As a newcomer to Chicago’s queer scene by way of Iowa City, Iowa, I’ve been diving in and out of the activist vortex. I attended Dyke March back in June, marched against rape culture with Feminist Uprising to Resist Inequality and Exploitation (FURIE) on July 19th, and am getting to know the outlets for my righteous rage as I get lost on the CTA and avoid Wrigleyville.
But, lez be real, sometimes I just need a drink and a cackle.
And, sometimes, I need a potluck.
There’s something sweet and healing about the idea of folks gathering with the intention to feed each other, and the food that shows up usually tells a story: “My grandfather taught me how to make this sauce. Don’t ask me what’s in it. You don’t wanna know.” “I had to learn to make a vegan version when I got older, but Mom still makes it with butter whenever I come home.” “Rent’s due tomorrow. Here are some chips. Don’t hate me.”
The potluck is the most human of dining experiences.
In the same vein of collective nourishment, last Monday’s LezFest II was a meetings of words, performance art, and music. A proactive response to the lack of women in Chicago’s LGBTQ theatre scene, LezFest was born in 2014 to Pride Films and Plays (PFP) as “a celebration of women who love other women,” and found a home at Mary’s Attic in Andersonville.
Mary’s Attic, the second level of Hamburger Mary’s, served as a warm, shadowy counterpart to the rollicking and bright restaurant below. Swathed in deep violet lighting, the stage sat up front while the crowded bar buzzed towards the back. It was this dark background that provided an ideal space for a rainbow of performances, all organized to raise funds for PFP’s LezPlay Weekend, which will run September 11-13.
The lineup performed for a sold-out audience and featured talents from across the lesbian identity spectrum. Lauren Sivak, Managing Director for Walkabout Theatre, opened the show with a tender spoken word piece, aptly named “Beginnings.” Weaving together the headiness of new love with the reclusivity of a secret relationship, Sivak took the audience along with her.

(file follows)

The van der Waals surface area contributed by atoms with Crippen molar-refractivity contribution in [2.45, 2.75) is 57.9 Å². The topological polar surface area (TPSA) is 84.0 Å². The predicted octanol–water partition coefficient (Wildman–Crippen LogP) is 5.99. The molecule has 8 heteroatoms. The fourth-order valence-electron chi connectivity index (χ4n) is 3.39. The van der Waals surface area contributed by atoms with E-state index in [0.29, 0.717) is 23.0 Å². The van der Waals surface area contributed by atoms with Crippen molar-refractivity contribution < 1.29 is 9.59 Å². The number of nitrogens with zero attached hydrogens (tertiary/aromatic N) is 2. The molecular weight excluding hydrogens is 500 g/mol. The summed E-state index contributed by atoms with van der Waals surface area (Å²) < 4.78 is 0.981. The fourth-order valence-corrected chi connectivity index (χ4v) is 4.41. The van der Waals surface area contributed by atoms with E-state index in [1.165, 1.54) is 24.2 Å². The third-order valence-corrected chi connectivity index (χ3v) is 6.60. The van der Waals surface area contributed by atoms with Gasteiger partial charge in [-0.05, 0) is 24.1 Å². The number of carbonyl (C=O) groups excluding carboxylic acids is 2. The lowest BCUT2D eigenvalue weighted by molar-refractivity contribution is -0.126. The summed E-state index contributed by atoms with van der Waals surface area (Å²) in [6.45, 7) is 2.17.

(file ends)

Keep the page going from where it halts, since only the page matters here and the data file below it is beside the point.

The most powerful element of Sivak’s story was her ability to withhold. Sivak used humor economically throughout the piece, bringing her audience back from the edge of teenage melodrama at just the right moment. I felt like I do when I watch a favorite movie: “God, if they just did this one thing differently, the whole plot would change. They have no idea what they’re doing!” I wait for the character to make a different choice, but they never do. That doesn’t mean I stop watching, though. Sivak bottled that dynamic in her work.
The evening also served some important political work by establishing a safe space. The importance of events like LezFest lies in how it brings people together and what that togetherness provides. For many queer women, including myself, this kind of community can be comforting and validating, asserting that there is an audience for these stories.
LezFest also bookmarked the tensions and celebrations felt throughout women’s queer communities. LezFest invited second-wavers, third-wavers, and no-wavers alike, creating some space for generational differences and perspectives.
For the most part, this resulted in some wonderfully diverse observations, but it also treaded lightly into moments of regression. One of the performers sang a campfire song from the Michigan Womyn’s Music Festival’s heyday. It was an odd moment that elicited cheers from some members of the audience, while the women the performer called “baby dykes” all tensed up at this tribute to a Trans-Exclusionary Radical Feminist (TERF) festival.
As my friend put it, “I feel like my grandma is telling a racist story at the Thanksgiving table.” The radical lesbianism of the 1970’s typically focused on the experiences of those “born women,” which then created a political ideology that excluded trans women from the conversation. This performer didn’t seem to recognize these issues in her piece and, in turn, created a divisive energy that left half the room in silence and the other half singing along. By provoking these moments of unease, LezFest was able to both perform and critique a moment in queer history.
So, how exactly does one bring this all back together and close the show?
The answer’s easy: Menards.
Julie Nightinjail, a queer country musician, invited everyone to sing along to the chorus of her final number, “Everybody Loves a Crafty Beaver,” which takes Menard’s pervasive hardware jingle and tips it on its head. Instead of “Save big money at Menards,” Nightinjail requested that her audience sing, “I found my great, big honey at Menards!” That’s right. She’d written an entire song about lesbian dating around a Menards ad.
And, like the rest of the night, the closing piece dug up the weirdness of Middle America and pointed out its queerest corners. The packed house of lesbians and allies spoke volumes to one of my favorite group chants: “We’re here! We’re queer! We’re fabulous! Don’t fuck with us!” It’s high time to get the theatre community chanting along.